A local official and other Muslims on Sunday (June 18) stopped worship at a house church outside Jakarta, Indonesia, and a church site in Central Java Province was temporarily blocked, according to local reports.
In West Java Province, a group of Muslims said to be led by a neighborhood official disrupted the worship service of mostly women at a house in Tambun Selatan, Bekasi, on Jakarta’s eastern border, according to the Twitter account @terang_media.
It identified the location as Blok S.2 Graha Prima Baru Mangunjaya, in Tambun Selatan. Video footage showed a man said to be the neighborhood official using harsh language against a woman trying to defend the fellowship.
In the video, a female pastor later identified as Elysson Lase tries to pacify protestors, telling them the congregation didn’t construct a church building and was only worshipping in a private home.
“We want to hold a worship service – should I ask permission to worship from you when we want to hold worship?” Pastor Lase asks. “The important thing has been conveyed to the village office, that we are not building a church. So what’s the problem? When we pray, where is the problem?”
She states that the Inter-Religious Harmony Forum (Forum Kerja Sama Umat Beragama, or FKUB), recently told a gathering of Muslims that Christians need no permission to hold worship services in a private home. Indonesian law does not require a permit for worship in a home, the Twitter account writer states, “but unscrupulous residents insist” it does.
The Rev. Henrek Lokra of the Communion of Christian Churches (Persekutuan Gereja-Gereja Indonesia, or PGI) said the disruption was illegal, and that the government should take tough action and enforce the constitution against such vigilante acts.
“The Christians don’t build churches,” Pastor Lokra told Morning Star News. “They only want to hold their routine Sunday worship. If it is not allowed, then where is this country heading?”
About 467 miles east of Jakarta in Central Java Province, a group of Muslims shouting the jihadist slogan “Allahu Akbar [God is greater]” on Sunday (June 18) blocked entry into a church building by placing a banner over the door stating that it had no right to exist, according to jpnn.com.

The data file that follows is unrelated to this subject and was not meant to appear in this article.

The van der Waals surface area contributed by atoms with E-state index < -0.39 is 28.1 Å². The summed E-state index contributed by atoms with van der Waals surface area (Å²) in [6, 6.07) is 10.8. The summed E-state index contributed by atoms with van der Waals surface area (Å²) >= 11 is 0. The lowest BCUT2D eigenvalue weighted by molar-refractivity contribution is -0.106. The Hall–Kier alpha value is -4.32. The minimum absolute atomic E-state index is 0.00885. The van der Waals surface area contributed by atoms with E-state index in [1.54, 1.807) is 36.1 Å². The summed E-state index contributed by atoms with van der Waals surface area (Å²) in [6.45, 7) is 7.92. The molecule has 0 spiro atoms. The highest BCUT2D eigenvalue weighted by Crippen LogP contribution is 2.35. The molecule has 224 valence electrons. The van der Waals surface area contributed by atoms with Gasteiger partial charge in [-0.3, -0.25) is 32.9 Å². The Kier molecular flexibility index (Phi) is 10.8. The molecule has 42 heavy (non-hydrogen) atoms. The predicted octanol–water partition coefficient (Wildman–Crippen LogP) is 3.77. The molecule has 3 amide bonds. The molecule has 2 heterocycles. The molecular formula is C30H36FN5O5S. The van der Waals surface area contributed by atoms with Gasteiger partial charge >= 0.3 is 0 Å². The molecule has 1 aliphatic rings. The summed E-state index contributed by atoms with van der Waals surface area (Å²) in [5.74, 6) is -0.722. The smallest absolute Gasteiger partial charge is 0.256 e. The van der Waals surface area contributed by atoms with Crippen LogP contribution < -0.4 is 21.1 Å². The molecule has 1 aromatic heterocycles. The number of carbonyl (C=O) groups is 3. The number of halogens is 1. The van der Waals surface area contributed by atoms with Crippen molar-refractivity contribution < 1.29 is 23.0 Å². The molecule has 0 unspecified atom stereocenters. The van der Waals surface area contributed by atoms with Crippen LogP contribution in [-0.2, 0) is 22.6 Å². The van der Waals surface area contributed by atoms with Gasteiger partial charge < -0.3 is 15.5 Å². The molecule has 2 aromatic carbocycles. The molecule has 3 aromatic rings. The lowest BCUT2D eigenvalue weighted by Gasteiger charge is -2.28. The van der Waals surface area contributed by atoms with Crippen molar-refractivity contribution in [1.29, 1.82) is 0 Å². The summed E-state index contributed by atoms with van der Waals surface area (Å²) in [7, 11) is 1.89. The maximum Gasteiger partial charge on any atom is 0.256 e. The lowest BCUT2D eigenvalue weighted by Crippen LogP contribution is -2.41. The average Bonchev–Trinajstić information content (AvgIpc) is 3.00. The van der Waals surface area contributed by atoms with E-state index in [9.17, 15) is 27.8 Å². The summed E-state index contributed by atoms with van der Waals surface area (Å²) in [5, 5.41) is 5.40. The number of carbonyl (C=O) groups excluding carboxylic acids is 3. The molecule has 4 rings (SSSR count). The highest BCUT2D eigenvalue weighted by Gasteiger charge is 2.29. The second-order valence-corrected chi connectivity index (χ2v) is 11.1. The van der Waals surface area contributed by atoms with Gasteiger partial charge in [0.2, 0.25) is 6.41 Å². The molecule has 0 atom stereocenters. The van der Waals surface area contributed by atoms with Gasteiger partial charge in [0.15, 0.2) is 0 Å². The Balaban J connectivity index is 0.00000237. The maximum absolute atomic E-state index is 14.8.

They put another banner on the road in front of the building of the house church, a Javanese Christian Church (Gereja Kristen Jawa, or GKJ) in Banyuanyar village, Banjasari Sub-District, in the municipality of Solo. The Muslims put up the banners as they completed a parade for the first day of the Dhu al-Hijja (Day of Sacrifice) celebration, according to jpnn.com.
The mayor of Solo, Gibran Rakabuming Raka, visited the site on Monday (June 19) with police and ordered his staff members to remove the banners, according to tribunnews.com.
The head of Banjarsari Sub-District, Beni Supartono Putro, said the opposition arose because local Christians lacked a permit to hold worship services in the building, according to jpnn.com.
“The reason is because they got no permit and held an unlicensed worship service,” he said.
Requirements for obtaining permission to build houses of worship in Indonesia are onerous and hamper the establishment of such buildings for Christians and other faiths, rights advocates say. Indonesia’s Joint Ministerial Decree of 2006 (SKB) makes requirements for obtaining permits nearly impossible for most new churches.
Even when small, new churches are able to meet the requirement of obtaining 90 signatures of approval from congregation members and 60 from area households of different religions, they are often met with delays or lack of response from officials. Well-organized radical Muslims secretly mobilize outside people to intimidate and pressure members of minority faiths.
The Joint Ministerial Decree of 2006 allows local government to provide a temporary permit for churches to meet while applications are pending.
Indonesia ranked 33rd on Christian support organization Open Doors’ 2023 World Watch List of the 50 countries where it is most difficult to be a Christian. Indonesian society has adopted a more conservative Islamic character, and churches involved in evangelistic outreach are at risk of being targeted by Islamic extremist groups, according to Open Doors’ WWL report.
“If a church is seen to be preaching and spreading the gospel, they soon run into opposition from Islamic extremist groups, especially in rural areas,” the report noted. “In some regions of Indonesia, non-traditional churches struggle to get permission for church buildings, with the authorities often ignoring their paperwork.”